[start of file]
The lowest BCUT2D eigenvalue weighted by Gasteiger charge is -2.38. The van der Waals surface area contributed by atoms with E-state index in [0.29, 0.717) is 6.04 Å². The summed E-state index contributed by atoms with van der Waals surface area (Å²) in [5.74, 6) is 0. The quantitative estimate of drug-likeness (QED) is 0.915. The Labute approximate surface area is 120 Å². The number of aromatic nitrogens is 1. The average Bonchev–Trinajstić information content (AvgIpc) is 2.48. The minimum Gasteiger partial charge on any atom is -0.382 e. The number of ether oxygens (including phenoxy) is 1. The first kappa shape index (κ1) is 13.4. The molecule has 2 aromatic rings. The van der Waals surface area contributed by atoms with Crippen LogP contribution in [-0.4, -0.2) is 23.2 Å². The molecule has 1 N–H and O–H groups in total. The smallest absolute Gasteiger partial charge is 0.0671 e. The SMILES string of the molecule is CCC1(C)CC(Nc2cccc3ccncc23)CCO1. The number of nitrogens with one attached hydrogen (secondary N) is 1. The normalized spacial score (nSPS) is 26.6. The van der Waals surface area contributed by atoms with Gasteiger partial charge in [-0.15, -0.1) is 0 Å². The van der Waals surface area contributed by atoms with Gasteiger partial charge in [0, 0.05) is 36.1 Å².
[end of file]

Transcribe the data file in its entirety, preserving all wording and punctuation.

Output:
The lowest BCUT2D eigenvalue weighted by Gasteiger charge is -2.38. The van der Waals surface area contributed by atoms with E-state index in [0.29, 0.717) is 6.04 Å². The summed E-state index contributed by atoms with van der Waals surface area (Å²) in [5.74, 6) is 0. The quantitative estimate of drug-likeness (QED) is 0.915. The Labute approximate surface area is 120 Å². The number of aromatic nitrogens is 1. The average Bonchev–Trinajstić information content (AvgIpc) is 2.48. The minimum Gasteiger partial charge on any atom is -0.382 e. The number of ether oxygens (including phenoxy) is 1. The first kappa shape index (κ1) is 13.4. The molecule has 2 aromatic rings. The van der Waals surface area contributed by atoms with Crippen LogP contribution in [-0.4, -0.2) is 23.2 Å². The molecule has 1 N–H and O–H groups in total. The smallest absolute Gasteiger partial charge is 0.0671 e. The SMILES string of the molecule is CCC1(C)CC(Nc2cccc3ccncc23)CCO1. The number of nitrogens with one attached hydrogen (secondary N) is 1. The normalized spacial score (nSPS) is 26.6. The van der Waals surface area contributed by atoms with Gasteiger partial charge in [-0.15, -0.1) is 0 Å². The van der Waals surface area contributed by atoms with Gasteiger partial charge in [0, 0.05) is 36.1 Å².